When our company, Resident, first reached out to Cardi’s, a top New England furniture and mattress retailer, we made them an offer that caused them to hesitate. We asked if they wanted to carry our Nectar brand, which offers mattresses that are priced lower than the others they sell and at the time were available only online.
Although we started out as an online-only brand, our research showed that only 20% of people are comfortable buying mattresses online. In fact, the most common question we received on our site was: “Where can I see the mattress?”
We knew we had to provide an answer. We understood that a tremendous opportunity for growth was the 80% of consumers who want to try a mattress in-store first, leading us to create partnerships with physical retailers.
Even though Cardi’s didn’t expect Nectar to draw customers like bigger names Serta and Tempur-Pedic, they decided to give us a chance. They figured they didn’t have much to lose beyond floor space.
We knew traditional retailers have “unused” real estate in their stores that offer a way to sell to prospects who prefer to test mattress in the real world. For example, a typical mattress store has 40 beds in the store, with 10 to15 that sell poorly. They would rather replace these lower performers with a mattress that’s more productive for them.
A few weeks later, Cardi’s created TV commercials for the Nectar brand, and many customers went from our website to their store, driving a noticeable uptick in sales. This data wasn’t an anomaly. We have signed 1,000-plus retail partnerships over the past 10 months — which can be viewed on the “Store Locator” on our website — and stores are seeing significant incremental topline sales. In fact, in-store is currently growing faster than online sales, as a percentage of our sales. We believe that trend will continue.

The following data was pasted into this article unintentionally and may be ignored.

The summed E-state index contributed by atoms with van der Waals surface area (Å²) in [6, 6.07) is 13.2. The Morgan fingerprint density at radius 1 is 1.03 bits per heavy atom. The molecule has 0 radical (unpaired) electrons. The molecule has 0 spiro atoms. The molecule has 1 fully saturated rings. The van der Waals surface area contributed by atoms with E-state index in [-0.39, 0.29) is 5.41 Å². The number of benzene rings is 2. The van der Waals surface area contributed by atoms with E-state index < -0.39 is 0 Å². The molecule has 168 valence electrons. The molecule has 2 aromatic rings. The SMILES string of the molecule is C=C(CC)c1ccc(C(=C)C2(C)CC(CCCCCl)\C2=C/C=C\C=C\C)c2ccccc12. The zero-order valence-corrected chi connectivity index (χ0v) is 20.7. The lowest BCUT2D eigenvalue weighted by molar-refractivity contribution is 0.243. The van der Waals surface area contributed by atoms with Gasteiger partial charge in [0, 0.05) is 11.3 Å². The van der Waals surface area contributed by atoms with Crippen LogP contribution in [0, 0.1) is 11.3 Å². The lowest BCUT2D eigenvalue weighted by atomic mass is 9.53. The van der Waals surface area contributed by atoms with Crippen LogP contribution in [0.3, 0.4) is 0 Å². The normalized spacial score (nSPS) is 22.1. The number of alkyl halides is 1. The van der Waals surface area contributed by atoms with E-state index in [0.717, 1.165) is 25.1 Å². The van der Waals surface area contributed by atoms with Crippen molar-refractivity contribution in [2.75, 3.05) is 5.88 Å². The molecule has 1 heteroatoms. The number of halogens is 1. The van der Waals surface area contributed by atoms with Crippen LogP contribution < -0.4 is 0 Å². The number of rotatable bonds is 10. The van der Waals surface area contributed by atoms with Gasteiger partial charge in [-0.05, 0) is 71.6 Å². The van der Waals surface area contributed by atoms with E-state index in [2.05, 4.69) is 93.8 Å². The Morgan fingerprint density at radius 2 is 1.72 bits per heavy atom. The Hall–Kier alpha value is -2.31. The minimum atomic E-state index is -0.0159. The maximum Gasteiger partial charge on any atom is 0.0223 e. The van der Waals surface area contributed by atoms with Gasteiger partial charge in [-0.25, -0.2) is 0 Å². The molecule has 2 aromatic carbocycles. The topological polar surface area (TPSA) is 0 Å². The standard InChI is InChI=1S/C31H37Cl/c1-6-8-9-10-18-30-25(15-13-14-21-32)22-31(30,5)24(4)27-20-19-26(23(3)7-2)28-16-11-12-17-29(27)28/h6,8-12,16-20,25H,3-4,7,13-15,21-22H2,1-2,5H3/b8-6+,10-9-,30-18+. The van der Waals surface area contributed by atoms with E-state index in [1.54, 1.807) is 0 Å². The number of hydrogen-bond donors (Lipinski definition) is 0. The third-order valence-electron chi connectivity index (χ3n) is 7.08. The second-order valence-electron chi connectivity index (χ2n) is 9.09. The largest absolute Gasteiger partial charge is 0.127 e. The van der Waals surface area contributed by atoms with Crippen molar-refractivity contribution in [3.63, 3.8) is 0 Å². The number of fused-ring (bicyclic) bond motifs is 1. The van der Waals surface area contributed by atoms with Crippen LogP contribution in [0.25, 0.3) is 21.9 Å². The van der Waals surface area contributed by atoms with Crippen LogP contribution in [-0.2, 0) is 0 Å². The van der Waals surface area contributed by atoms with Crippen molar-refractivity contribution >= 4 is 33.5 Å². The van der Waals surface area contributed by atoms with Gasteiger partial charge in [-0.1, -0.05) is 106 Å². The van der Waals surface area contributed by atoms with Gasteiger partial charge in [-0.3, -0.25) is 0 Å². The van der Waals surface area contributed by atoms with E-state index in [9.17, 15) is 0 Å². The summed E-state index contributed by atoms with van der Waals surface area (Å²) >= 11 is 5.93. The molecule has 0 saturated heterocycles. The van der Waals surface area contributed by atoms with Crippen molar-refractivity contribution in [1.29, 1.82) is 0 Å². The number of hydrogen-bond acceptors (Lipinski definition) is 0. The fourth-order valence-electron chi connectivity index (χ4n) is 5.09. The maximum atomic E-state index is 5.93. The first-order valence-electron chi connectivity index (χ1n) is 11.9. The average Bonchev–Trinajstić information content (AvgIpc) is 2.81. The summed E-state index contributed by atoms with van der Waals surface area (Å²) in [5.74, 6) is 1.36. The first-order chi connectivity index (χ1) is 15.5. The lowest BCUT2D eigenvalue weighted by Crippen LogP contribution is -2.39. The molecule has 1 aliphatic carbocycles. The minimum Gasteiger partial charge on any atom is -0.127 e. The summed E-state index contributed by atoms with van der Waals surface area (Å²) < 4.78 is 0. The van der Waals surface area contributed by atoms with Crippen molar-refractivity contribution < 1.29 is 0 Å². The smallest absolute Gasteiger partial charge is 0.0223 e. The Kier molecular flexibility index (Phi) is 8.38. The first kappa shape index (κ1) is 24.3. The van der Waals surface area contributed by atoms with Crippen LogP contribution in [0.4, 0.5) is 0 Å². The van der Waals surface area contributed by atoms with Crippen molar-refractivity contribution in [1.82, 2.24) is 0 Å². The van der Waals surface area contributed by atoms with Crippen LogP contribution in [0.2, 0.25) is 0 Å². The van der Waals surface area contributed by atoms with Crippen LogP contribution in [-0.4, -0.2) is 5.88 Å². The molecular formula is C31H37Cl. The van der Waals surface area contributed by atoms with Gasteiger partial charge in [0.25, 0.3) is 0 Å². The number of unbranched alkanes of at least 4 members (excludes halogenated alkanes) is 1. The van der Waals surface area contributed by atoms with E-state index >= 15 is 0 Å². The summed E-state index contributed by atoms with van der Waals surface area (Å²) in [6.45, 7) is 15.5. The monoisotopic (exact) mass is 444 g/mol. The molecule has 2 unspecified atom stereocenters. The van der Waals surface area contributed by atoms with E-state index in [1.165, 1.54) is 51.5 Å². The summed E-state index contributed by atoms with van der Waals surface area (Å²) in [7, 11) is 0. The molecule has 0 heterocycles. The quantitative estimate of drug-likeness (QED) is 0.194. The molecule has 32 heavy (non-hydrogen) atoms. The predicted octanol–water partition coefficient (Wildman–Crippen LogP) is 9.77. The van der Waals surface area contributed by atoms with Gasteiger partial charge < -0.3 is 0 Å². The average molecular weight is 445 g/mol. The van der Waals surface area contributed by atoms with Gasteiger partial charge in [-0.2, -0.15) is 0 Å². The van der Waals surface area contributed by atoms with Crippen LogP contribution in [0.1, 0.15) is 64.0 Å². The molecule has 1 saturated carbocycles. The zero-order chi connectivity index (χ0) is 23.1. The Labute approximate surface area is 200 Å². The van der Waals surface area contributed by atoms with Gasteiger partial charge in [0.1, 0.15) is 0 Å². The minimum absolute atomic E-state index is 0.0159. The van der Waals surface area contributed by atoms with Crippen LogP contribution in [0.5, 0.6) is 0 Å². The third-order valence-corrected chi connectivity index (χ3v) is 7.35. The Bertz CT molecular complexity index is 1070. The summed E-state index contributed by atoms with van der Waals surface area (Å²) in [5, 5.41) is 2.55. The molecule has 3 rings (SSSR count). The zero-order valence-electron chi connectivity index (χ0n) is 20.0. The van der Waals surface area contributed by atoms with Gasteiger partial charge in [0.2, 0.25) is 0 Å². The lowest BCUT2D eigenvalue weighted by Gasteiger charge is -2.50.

Digital and brick-and-mortar brands can work together
What we’ve observed points to a new way that allows digitally native brands to form a symbiotic relationship with legacy retailers that bolsters both. Online brands can find new sales channels without having to fully invest in physical retail because we take on the expense of building out a department for our brands. Brick-and-mortar stores that make the most of the traffic we drive from our website to their stores can, as a result, avoid the fate of physical brands that have succumbed to the retail apocalypse.
Both digitally native brands and brick-and-mortar retail partners have to start from a strong foundation. We look for retailers that are No. 1 in their market or a strong No. 2. They are leaders in their space, so once they partner with us, other retailers are more willing to work with us, too.
They also have the resources to succeed. For the partnerships to work, stores have to be staffed by well-trained salespeople who deliver a great store experience, which we can determine by visiting the stores and checking out online reviews. They also have to be committed to keeping our product in stock. We choose to work with retailers that keep our mattresses on the floor or in the warehouse rather than those that rely on special order.